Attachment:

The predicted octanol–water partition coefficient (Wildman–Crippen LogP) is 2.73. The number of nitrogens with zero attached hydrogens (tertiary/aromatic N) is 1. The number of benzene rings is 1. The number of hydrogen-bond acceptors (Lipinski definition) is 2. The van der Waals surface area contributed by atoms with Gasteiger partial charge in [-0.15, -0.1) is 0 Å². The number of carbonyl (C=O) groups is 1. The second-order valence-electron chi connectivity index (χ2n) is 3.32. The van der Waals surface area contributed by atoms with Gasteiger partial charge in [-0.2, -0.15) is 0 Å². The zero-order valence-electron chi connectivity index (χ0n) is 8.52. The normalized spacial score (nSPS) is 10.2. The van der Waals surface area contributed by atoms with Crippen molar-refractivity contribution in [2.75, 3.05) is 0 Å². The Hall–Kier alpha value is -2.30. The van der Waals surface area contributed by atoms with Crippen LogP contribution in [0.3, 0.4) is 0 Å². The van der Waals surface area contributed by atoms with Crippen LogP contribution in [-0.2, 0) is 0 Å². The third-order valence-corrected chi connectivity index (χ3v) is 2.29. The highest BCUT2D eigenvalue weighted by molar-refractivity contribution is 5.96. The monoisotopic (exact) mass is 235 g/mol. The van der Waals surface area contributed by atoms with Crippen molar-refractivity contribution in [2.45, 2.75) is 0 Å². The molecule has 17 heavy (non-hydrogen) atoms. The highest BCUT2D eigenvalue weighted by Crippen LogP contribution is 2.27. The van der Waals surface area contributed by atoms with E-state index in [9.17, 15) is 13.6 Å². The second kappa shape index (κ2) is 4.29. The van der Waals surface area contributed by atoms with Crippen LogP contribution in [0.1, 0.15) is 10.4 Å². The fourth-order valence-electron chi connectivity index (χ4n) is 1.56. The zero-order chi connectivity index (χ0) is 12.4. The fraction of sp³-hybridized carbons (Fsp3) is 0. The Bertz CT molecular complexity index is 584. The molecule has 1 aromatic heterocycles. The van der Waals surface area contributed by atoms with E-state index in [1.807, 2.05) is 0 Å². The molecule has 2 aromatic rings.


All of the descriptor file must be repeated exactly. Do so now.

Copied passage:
The predicted octanol–water partition coefficient (Wildman–Crippen LogP) is 2.73. The number of nitrogens with zero attached hydrogens (tertiary/aromatic N) is 1. The number of benzene rings is 1. The number of hydrogen-bond acceptors (Lipinski definition) is 2. The van der Waals surface area contributed by atoms with Gasteiger partial charge in [-0.15, -0.1) is 0 Å². The number of carbonyl (C=O) groups is 1. The second-order valence-electron chi connectivity index (χ2n) is 3.32. The van der Waals surface area contributed by atoms with Gasteiger partial charge in [-0.2, -0.15) is 0 Å². The zero-order valence-electron chi connectivity index (χ0n) is 8.52. The normalized spacial score (nSPS) is 10.2. The van der Waals surface area contributed by atoms with Crippen molar-refractivity contribution in [2.75, 3.05) is 0 Å². The Hall–Kier alpha value is -2.30. The van der Waals surface area contributed by atoms with Crippen LogP contribution in [0.3, 0.4) is 0 Å². The van der Waals surface area contributed by atoms with Crippen LogP contribution in [-0.2, 0) is 0 Å². The third-order valence-corrected chi connectivity index (χ3v) is 2.29. The highest BCUT2D eigenvalue weighted by molar-refractivity contribution is 5.96. The monoisotopic (exact) mass is 235 g/mol. The van der Waals surface area contributed by atoms with Crippen molar-refractivity contribution in [2.45, 2.75) is 0 Å². The molecule has 17 heavy (non-hydrogen) atoms. The highest BCUT2D eigenvalue weighted by Crippen LogP contribution is 2.27. The van der Waals surface area contributed by atoms with E-state index in [9.17, 15) is 13.6 Å². The second kappa shape index (κ2) is 4.29. The van der Waals surface area contributed by atoms with Crippen LogP contribution in [0.1, 0.15) is 10.4 Å². The fourth-order valence-electron chi connectivity index (χ4n) is 1.56. The zero-order chi connectivity index (χ0) is 12.4. The fraction of sp³-hybridized carbons (Fsp3) is 0. The Bertz CT molecular complexity index is 584. The molecule has 1 aromatic heterocycles. The van der Waals surface area contributed by atoms with E-state index in [1.807, 2.05) is 0 Å². The molecule has 2 aromatic rings.